Despite these bottom-up and top-down limitations imposed on historical bison distribution, recent restoration projects have achieved rapid bison population growth in areas that were historically on the fringe or outside of what we identified as suitable habitat (Figure 3, Table 2). The success of these projects demonstrates that bison can thrive in a broad range of climates, vegetation conditions, and predators, even if snow depth [48], forage quality and availability [116], and non-human predation [117] influence their localized spatial distribution. Recent studies have also demonstrated remarkable plasticity in bison diets across North America [118,119], and MaxEnt ecological niche modelling based on fossil records of bison and historic climates demonstrated that much of North America has been suitable bison habitat over the past 20,000 years [13].
Bison can clearly thrive outside of their historical range with minimal human harvest pressure, but their potential adverse effects on areas that have not recently sustained high numbers of bison may present a challenge for bison restoration. These impacts can occur from intense herbivory on ill-adapted vegetation species [23,24,25,63,83], direct and apparent competition with other species [120], disease transmission [1,25], and detrimental cultural effects through human injury and damage to cultural resources [79,121]. However, restoring the top-down process posed by Indigenous peoples’ harvest of bison may benefit bison populations from reduced disease prevalence in low-density herds under top-down pressure [122], higher social tolerance from more involved local communities [121,123], reduced risk of excessive herbivory that degrades their ecosystems [23,24,84], and, as an additional but substantial benefit, Indigenous people may restore deep cultural connections with bison [124]. Our analysis supports the hypothesis that this top-down process may have limited bison populations in the Western Cordillera, adding to a large body of recent evidence demonstrating that Indigenous people were a key ecological force shaping North American landscapes by affecting the abundance of large mammals [30,88], cultivating and gathering plant and animal species [114,125], and manipulating fire regimes across the continent [113,126,127,128]. Restoring these socio-ecological dynamics may help restore bison across the Western Cordillera.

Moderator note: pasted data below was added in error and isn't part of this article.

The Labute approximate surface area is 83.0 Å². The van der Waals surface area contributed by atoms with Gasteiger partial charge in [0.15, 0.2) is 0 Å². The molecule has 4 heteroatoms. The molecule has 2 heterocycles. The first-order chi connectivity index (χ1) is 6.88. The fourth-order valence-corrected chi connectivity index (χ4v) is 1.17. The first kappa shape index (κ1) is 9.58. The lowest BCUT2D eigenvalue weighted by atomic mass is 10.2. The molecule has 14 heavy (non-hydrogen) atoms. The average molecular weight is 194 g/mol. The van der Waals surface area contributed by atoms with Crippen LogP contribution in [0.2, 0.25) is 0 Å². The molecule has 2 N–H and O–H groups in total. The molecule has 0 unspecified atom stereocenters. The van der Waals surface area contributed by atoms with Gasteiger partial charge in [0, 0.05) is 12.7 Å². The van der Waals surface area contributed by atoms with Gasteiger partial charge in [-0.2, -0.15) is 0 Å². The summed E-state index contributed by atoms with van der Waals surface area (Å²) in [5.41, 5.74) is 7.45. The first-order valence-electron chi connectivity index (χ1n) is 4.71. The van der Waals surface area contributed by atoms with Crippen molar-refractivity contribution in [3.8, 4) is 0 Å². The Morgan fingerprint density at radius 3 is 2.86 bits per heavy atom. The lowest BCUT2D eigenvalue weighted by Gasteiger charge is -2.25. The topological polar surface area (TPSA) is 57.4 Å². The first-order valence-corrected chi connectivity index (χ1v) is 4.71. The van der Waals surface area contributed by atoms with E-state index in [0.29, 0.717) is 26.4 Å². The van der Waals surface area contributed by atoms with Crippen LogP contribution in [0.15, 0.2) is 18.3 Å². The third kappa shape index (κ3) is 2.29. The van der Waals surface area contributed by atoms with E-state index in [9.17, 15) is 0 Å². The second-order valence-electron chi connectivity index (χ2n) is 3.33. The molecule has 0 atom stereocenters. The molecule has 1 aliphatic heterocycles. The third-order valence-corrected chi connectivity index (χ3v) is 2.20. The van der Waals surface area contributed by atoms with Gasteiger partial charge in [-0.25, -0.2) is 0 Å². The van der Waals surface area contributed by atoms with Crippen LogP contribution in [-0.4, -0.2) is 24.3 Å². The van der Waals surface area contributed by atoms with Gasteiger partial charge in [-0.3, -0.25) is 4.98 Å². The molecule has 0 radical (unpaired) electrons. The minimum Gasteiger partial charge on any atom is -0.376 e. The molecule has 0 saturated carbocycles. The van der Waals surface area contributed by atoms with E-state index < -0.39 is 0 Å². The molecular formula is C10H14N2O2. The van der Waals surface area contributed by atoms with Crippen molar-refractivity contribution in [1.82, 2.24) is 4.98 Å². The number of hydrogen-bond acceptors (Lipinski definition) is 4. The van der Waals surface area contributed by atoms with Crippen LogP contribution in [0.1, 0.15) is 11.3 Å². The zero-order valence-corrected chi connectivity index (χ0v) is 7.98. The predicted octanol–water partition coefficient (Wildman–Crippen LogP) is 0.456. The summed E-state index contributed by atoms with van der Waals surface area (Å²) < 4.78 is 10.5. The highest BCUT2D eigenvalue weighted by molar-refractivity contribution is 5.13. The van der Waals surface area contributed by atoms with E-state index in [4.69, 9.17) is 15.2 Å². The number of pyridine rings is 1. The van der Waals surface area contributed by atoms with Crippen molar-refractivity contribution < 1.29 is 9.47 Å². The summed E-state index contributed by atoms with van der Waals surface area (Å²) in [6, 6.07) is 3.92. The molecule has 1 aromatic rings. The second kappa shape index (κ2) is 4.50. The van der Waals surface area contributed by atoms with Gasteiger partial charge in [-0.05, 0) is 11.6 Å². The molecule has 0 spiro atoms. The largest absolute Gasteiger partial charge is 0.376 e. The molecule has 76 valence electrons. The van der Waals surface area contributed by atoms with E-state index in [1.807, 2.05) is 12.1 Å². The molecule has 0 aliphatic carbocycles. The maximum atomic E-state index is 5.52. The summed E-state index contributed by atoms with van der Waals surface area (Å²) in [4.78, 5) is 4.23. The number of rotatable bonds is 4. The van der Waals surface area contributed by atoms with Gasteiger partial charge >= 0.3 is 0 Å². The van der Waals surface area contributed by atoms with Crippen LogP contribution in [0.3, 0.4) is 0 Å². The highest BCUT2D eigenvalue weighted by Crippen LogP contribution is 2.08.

Of the bison restoration projects discussed in this paper, Indigenous harvest as a socio-ecological process has been partially restored in Aishihik, Nahanni, Nordquist, Etthithun, and Halfway-Sikanni. In the national parks of Banff and Yellowstone, Indigenous harvest has not yet been restored, and this top-down process remains de-coupled from these bison populations. Free-roaming bison have only recently been restored to Banff in 2018 [64,65], and implementing Indigenous harvest and other socioecological practices early in the project may allow for quickly gaining the cultural benefits of bison harvest while proactively mitigating adverse ecosystem impacts [83,124]. In contrast, Yellowstone has had free-roaming bison for over a century [63], and populations have reached a point where ecosystem recovery is challenged by overabundant bison, as Indigenous people remain excluded from harvesting or burning the park [19,23,25]. Without policy adjustments and management changes, both Banff and Yellowstone may risk ecological and sociological consequences of overabundant bison populations in historically low-abundance areas [23,79,83,121].